Athena, Paler Than Usual

But clearly sporting the usual attitude. Here’s she’s supposed to be a corpse bride of some sort. I thought it would be an approriate picture for Día de los Muertos, which we don’t celebrate although maybe we should, as both Athena and Krissy are ethnically eligible to, both having as they do Mexican ancestry. As for me, I just want some of those Mexican candy skulls. I suspect I’m not showing the approriate level of reverence for the day.

14 thoughts on “Athena, Paler Than Usual

  1. Celebrate away.

    It’s part of being American: second hand rights to every single holiday and festival around the world.

  2. Don’t sweat the cultural appropriations, man. Just kick back and enjoy it when the parade on March 17 is kicked off with a speech from President O’Bama.

  3. I am always delighted by pictures of your daughter, but it kinda looks like she’s going to “toss her tacos” in that picture. Too many candy skulls perhaps?

    Go Athena!

  4. It’s not really a solemn holiday anyway so I don’t think you need worry about reverence.

    When we lived closer to San Jose, we used to go to the Día de los Muertos festivities every year. People were a little surprised to see us, I think (we’re kind of, you know, obviously not Hispanic), but nobody seemed to have an issue with the kids making sugar skulls or looking at the ofrendas. If we’d been snapping pictures and acting like tourists they might have.

  5. John:

    Regarding your lack of reverence: That’s why we Catholics have confession, so we can turn holy days into debauchery and still go to Heaven. (See: Mardi Gras/Carnival, St. Patricks Day). If there isn’t alcohol poisoning, gluttony, and perhaps an orgy involved, you’re not ready for the varsity.

  6. No Mexican/Aztec heritage at all and I celebrate/commemorate Día de los Muertos.

    Next year, I’ll make candy skulls as I sure there is no place for me to buy any up here in the cold of Saskatchewan (tho’ today is unseasonably warm :).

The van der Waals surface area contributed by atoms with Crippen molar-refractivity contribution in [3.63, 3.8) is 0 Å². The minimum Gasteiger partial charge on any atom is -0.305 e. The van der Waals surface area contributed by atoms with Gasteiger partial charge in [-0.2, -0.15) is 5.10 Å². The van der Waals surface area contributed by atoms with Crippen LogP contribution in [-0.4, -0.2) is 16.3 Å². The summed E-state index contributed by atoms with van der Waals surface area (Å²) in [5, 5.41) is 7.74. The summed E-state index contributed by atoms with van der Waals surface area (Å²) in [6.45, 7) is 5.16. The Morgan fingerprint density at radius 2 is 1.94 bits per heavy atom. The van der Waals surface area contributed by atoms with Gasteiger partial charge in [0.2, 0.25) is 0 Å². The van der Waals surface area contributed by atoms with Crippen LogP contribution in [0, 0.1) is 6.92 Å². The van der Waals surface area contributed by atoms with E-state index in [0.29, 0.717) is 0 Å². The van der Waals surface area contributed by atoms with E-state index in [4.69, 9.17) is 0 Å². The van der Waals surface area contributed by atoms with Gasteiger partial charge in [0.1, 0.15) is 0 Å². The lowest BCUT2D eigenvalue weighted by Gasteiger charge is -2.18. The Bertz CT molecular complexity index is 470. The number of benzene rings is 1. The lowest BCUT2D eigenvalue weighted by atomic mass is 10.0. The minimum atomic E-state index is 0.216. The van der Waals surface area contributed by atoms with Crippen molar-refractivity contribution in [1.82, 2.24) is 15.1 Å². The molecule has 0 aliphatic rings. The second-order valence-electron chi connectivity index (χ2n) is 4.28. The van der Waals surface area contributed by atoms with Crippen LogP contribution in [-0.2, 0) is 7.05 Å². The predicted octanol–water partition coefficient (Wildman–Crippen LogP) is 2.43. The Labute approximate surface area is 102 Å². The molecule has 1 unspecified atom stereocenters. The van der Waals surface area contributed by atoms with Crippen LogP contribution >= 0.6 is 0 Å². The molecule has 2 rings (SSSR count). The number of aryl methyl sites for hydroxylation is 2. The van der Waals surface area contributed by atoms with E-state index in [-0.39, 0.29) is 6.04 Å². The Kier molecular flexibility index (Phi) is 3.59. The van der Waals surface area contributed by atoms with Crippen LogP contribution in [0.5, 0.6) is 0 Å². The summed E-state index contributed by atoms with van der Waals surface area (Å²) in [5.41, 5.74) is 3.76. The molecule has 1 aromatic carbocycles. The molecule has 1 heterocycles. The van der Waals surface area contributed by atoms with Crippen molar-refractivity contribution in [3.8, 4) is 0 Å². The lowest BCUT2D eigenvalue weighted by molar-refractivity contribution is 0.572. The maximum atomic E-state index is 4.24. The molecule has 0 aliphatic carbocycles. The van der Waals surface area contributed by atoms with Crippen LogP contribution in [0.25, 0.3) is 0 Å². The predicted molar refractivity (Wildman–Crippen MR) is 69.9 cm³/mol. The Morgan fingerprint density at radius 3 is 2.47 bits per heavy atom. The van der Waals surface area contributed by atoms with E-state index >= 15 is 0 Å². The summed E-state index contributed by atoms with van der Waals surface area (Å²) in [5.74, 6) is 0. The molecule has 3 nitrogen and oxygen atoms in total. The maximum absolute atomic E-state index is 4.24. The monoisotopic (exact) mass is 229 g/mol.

7. The October right after my husband’s grandfather, who we had lived with for the 12 years of my daughter’s life at the time, died (he died in September) , I introduced her to the tradition, in, I hope, a respectful manner. We had a night stand where we placed a picture of her great-grandpa and a pair of his glasses and other personal items there. I think it helped her remember and mourn him. A few years later, she took classes in Spanish language and culture in high school and for an extra credit project we baked Pan de Muerto and made the candy skulls.

  8. We had a lot of sugar skulls. I’ve respectfully dedicated one of them to you and your readers in my blog. I was very happy to see all of you talk about my favorite holiday, so I decided to post about it right away, instead of waiting until tomorrow. :)

    adelheid–I think it’s great that you maintained the tradition. This weekend was the first time I’ve ever had a traditional thing happen at my home–as in, initiated by me and my wife. It was a wonderful experience. It gave us a sense of being a family. It was a very beautiful weekend.

    gigi–You can make your own next year. We did. There are some places online that sell the molds. It was a lot of fun for us to create and decorate them!

    NickelDiamer- I agree! as Mythago says, it is not a reverent holiday, rather, a loving one, and a lot of fun!

  9. Hey, it’s perfectly reverent to appreciate tastiness. The dead come for the food, too.

    For the past four years or so the Day of the Dead has been a top-tier holiday among my family and friends. We get together, tell stories about the departed, and eat delicious food. It’s a time I truly treasure.

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